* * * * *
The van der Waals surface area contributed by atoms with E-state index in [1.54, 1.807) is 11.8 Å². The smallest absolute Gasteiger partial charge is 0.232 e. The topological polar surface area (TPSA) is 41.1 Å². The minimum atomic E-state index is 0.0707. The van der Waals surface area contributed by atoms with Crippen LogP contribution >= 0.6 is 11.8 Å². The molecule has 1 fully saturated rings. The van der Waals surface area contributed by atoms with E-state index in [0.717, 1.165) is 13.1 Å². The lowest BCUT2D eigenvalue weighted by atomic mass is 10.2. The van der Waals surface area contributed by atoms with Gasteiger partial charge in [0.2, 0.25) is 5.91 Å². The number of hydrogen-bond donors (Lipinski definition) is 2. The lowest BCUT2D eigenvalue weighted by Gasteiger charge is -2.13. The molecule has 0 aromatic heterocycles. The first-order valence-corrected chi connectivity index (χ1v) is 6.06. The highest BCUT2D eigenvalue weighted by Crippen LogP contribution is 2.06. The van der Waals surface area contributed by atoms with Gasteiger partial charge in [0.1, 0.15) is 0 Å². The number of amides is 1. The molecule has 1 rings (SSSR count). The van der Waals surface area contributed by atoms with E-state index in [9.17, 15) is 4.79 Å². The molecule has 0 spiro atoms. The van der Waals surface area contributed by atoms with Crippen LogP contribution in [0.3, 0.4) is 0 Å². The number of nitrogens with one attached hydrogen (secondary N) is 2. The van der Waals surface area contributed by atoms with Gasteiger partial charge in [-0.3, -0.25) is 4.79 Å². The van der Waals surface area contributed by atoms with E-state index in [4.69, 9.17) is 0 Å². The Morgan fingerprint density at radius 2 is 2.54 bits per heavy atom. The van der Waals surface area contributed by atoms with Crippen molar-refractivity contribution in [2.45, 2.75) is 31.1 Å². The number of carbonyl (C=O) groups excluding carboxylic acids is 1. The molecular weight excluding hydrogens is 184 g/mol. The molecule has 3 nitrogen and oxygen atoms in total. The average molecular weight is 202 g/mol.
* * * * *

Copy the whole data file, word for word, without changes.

The van der Waals surface area contributed by atoms with E-state index in [1.54, 1.807) is 11.8 Å². The smallest absolute Gasteiger partial charge is 0.232 e. The topological polar surface area (TPSA) is 41.1 Å². The minimum atomic E-state index is 0.0707. The van der Waals surface area contributed by atoms with Crippen LogP contribution >= 0.6 is 11.8 Å². The molecule has 1 fully saturated rings. The van der Waals surface area contributed by atoms with E-state index in [0.717, 1.165) is 13.1 Å². The lowest BCUT2D eigenvalue weighted by atomic mass is 10.2. The van der Waals surface area contributed by atoms with Gasteiger partial charge in [0.2, 0.25) is 5.91 Å². The number of hydrogen-bond donors (Lipinski definition) is 2. The lowest BCUT2D eigenvalue weighted by Gasteiger charge is -2.13. The molecule has 0 aromatic heterocycles. The first-order valence-corrected chi connectivity index (χ1v) is 6.06. The highest BCUT2D eigenvalue weighted by Crippen LogP contribution is 2.06. The van der Waals surface area contributed by atoms with Gasteiger partial charge in [0.1, 0.15) is 0 Å². The number of amides is 1. The molecule has 1 rings (SSSR count). The van der Waals surface area contributed by atoms with E-state index in [9.17, 15) is 4.79 Å². The molecule has 0 spiro atoms. The van der Waals surface area contributed by atoms with Crippen LogP contribution in [0.3, 0.4) is 0 Å². The number of nitrogens with one attached hydrogen (secondary N) is 2. The van der Waals surface area contributed by atoms with Gasteiger partial charge in [-0.3, -0.25) is 4.79 Å². The van der Waals surface area contributed by atoms with E-state index in [4.69, 9.17) is 0 Å². The Morgan fingerprint density at radius 2 is 2.54 bits per heavy atom. The van der Waals surface area contributed by atoms with Crippen molar-refractivity contribution in [2.45, 2.75) is 31.1 Å². The number of carbonyl (C=O) groups excluding carboxylic acids is 1. The molecular weight excluding hydrogens is 184 g/mol. The molecule has 3 nitrogen and oxygen atoms in total. The average molecular weight is 202 g/mol.